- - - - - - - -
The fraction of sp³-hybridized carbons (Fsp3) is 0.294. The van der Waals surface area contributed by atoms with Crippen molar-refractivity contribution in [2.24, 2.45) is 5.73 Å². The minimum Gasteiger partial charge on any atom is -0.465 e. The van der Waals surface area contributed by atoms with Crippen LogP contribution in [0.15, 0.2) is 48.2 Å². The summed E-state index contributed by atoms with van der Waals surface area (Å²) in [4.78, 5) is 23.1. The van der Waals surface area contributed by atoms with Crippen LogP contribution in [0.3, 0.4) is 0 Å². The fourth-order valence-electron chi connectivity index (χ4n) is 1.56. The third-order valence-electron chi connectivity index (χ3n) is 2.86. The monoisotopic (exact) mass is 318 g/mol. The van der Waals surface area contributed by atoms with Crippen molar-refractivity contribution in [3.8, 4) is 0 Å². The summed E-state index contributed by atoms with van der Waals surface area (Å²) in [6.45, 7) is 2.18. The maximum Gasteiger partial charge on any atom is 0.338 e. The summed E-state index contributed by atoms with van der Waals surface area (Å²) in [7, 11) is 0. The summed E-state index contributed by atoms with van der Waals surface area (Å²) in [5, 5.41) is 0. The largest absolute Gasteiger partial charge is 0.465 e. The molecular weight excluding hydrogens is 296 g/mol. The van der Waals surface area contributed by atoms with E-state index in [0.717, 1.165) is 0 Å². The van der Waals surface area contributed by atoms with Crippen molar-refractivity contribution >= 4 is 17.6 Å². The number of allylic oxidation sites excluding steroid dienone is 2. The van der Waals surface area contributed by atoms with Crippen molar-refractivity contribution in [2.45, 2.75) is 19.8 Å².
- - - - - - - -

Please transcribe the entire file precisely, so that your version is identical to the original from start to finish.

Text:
The fraction of sp³-hybridized carbons (Fsp3) is 0.294. The van der Waals surface area contributed by atoms with Crippen molar-refractivity contribution in [2.24, 2.45) is 5.73 Å². The minimum Gasteiger partial charge on any atom is -0.465 e. The van der Waals surface area contributed by atoms with Crippen LogP contribution in [0.15, 0.2) is 48.2 Å². The summed E-state index contributed by atoms with van der Waals surface area (Å²) in [4.78, 5) is 23.1. The van der Waals surface area contributed by atoms with Crippen LogP contribution in [0.3, 0.4) is 0 Å². The fourth-order valence-electron chi connectivity index (χ4n) is 1.56. The third-order valence-electron chi connectivity index (χ3n) is 2.86. The monoisotopic (exact) mass is 318 g/mol. The van der Waals surface area contributed by atoms with Crippen molar-refractivity contribution in [3.8, 4) is 0 Å². The summed E-state index contributed by atoms with van der Waals surface area (Å²) in [6.45, 7) is 2.18. The maximum Gasteiger partial charge on any atom is 0.338 e. The summed E-state index contributed by atoms with van der Waals surface area (Å²) in [7, 11) is 0. The summed E-state index contributed by atoms with van der Waals surface area (Å²) in [5, 5.41) is 0. The largest absolute Gasteiger partial charge is 0.465 e. The molecular weight excluding hydrogens is 296 g/mol. The van der Waals surface area contributed by atoms with E-state index in [0.717, 1.165) is 0 Å². The van der Waals surface area contributed by atoms with Crippen molar-refractivity contribution >= 4 is 17.6 Å². The number of allylic oxidation sites excluding steroid dienone is 2. The van der Waals surface area contributed by atoms with Crippen molar-refractivity contribution in [2.45, 2.75) is 19.8 Å².